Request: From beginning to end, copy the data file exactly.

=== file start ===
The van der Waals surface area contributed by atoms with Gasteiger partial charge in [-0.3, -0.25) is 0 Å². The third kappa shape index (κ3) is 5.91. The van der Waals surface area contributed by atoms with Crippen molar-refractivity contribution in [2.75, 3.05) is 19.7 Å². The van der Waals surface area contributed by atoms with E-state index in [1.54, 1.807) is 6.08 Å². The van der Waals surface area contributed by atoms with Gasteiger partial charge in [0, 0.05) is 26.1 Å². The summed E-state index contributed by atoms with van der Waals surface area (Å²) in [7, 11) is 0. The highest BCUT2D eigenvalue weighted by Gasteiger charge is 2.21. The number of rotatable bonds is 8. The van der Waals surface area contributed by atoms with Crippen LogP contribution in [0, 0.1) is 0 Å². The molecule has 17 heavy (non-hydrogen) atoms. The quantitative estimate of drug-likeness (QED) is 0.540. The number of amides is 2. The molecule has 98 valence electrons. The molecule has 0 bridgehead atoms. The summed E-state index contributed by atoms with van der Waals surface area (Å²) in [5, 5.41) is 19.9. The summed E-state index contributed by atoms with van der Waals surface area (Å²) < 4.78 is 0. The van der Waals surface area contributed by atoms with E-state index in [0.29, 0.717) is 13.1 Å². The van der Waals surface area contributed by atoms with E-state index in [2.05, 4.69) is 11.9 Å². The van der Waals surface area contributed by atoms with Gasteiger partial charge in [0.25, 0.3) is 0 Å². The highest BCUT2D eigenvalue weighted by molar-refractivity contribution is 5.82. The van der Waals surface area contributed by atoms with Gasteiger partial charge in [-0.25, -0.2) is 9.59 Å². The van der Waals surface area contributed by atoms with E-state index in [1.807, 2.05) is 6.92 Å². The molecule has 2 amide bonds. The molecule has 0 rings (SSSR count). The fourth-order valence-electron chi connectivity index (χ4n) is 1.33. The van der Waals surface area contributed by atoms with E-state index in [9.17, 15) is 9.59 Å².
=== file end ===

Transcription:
The van der Waals surface area contributed by atoms with Gasteiger partial charge in [-0.3, -0.25) is 0 Å². The third kappa shape index (κ3) is 5.91. The van der Waals surface area contributed by atoms with Crippen molar-refractivity contribution in [2.75, 3.05) is 19.7 Å². The van der Waals surface area contributed by atoms with E-state index in [1.54, 1.807) is 6.08 Å². The van der Waals surface area contributed by atoms with Gasteiger partial charge in [0, 0.05) is 26.1 Å². The summed E-state index contributed by atoms with van der Waals surface area (Å²) in [7, 11) is 0. The highest BCUT2D eigenvalue weighted by Gasteiger charge is 2.21. The number of rotatable bonds is 8. The van der Waals surface area contributed by atoms with Crippen LogP contribution in [0, 0.1) is 0 Å². The molecule has 17 heavy (non-hydrogen) atoms. The quantitative estimate of drug-likeness (QED) is 0.540. The number of amides is 2. The molecule has 98 valence electrons. The molecule has 0 bridgehead atoms. The summed E-state index contributed by atoms with van der Waals surface area (Å²) in [5, 5.41) is 19.9. The summed E-state index contributed by atoms with van der Waals surface area (Å²) < 4.78 is 0. The van der Waals surface area contributed by atoms with E-state index in [0.29, 0.717) is 13.1 Å². The van der Waals surface area contributed by atoms with E-state index in [2.05, 4.69) is 11.9 Å². The van der Waals surface area contributed by atoms with Gasteiger partial charge in [0.25, 0.3) is 0 Å². The highest BCUT2D eigenvalue weighted by molar-refractivity contribution is 5.82. The van der Waals surface area contributed by atoms with Gasteiger partial charge in [-0.25, -0.2) is 9.59 Å². The van der Waals surface area contributed by atoms with E-state index in [1.807, 2.05) is 6.92 Å². The molecule has 2 amide bonds. The molecule has 0 rings (SSSR count). The fourth-order valence-electron chi connectivity index (χ4n) is 1.33. The van der Waals surface area contributed by atoms with E-state index in [9.17, 15) is 9.59 Å².